LAST NOTE: Provide documentation to support the most important factual conclusions of the SLC’s investigation.  The court was not impressed, to say the least, with the lack of documentary support for key representations by the SLC that certain disputed benefits for the company executives were included in their W-2s. Compounding the inability of the company to satisfy its burden of proof was an incomplete review of the company ledger that admittedly failed to capture two large payments at issue in the case. [In the court’s prior opinion, the court noted that on the one day that the company’s record’s were reviewed, the review started late in the day, was interrupted by a leisurely lunch, and ended before the normal end of normal business hours.]


Sutherland v. Sutherland, 2008 WL 1932374 (Del. Ch., May 5, 2008), read opinion here.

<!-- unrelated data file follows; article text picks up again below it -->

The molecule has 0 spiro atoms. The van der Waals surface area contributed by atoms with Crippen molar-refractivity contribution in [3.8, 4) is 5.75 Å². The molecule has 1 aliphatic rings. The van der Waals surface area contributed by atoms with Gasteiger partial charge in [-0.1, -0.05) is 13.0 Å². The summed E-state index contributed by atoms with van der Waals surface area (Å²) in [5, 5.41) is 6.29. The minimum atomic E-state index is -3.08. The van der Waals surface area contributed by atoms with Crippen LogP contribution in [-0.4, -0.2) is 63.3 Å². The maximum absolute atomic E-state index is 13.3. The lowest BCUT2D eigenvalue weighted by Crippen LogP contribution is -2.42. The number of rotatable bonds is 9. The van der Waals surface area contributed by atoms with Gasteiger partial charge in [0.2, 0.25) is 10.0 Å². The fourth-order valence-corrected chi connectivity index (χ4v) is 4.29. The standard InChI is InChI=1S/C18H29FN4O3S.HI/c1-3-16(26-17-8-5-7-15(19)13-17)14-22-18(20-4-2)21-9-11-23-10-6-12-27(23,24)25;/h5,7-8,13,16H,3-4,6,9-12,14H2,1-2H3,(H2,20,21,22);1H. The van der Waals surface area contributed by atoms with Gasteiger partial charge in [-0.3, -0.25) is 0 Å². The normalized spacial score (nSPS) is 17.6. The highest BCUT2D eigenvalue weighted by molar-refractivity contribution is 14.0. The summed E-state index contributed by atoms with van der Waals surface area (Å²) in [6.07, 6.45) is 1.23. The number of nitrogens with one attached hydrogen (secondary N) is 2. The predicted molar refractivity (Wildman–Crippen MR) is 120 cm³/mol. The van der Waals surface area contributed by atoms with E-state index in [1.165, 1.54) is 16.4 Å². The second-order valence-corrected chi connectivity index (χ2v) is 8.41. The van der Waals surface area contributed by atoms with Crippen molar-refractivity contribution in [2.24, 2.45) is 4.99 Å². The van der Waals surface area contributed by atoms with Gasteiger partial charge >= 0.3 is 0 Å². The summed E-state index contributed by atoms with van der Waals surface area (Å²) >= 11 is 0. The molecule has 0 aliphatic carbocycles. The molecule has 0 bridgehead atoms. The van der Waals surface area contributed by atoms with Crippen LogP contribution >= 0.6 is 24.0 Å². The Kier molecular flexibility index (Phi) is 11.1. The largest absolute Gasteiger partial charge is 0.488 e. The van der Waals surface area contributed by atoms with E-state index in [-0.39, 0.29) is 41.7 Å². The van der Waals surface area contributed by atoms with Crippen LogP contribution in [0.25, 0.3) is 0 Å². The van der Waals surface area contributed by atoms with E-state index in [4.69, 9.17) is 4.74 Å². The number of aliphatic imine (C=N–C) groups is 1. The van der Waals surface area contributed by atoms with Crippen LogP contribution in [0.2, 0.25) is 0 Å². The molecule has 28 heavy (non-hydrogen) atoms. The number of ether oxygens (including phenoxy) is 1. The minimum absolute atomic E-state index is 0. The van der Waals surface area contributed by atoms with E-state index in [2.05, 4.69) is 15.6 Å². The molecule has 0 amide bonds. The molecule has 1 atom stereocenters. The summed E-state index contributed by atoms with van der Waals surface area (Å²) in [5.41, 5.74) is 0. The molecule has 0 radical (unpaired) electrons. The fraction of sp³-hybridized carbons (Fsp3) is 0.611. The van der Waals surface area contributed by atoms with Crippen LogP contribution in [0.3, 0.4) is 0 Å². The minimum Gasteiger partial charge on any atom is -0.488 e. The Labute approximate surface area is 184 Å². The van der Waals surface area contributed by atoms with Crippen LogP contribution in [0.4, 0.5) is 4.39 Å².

[This is one of four opinions issued on May 5 by the Chancery Court, two of which were written by the same vice-chancellor. I hope to post on the other 3 opinions issued on May 5 by tomorrow.]

Factual background details can be obtained from the three prior decisions by the Chancery Court involving these parties, and summarized on this blog here, here and here. This latest opinion in this ongoing internecine Sutherland family squabble denied a motion to dismiss, despite the great weight often given to the recommendation of the Special Litigation Committee (SLC), on which the defendant companies relied for their motion to dismiss. The reason for rejecting the SLC’s conclusions: After having considered the briefs, affidavits, limited discovery and arguments of the parties, the Chancery Court reasoned that:

"the special litigation committee [consisting of one man] has not satisfied the court that it acted in good faith and conducted a reasonable investigation."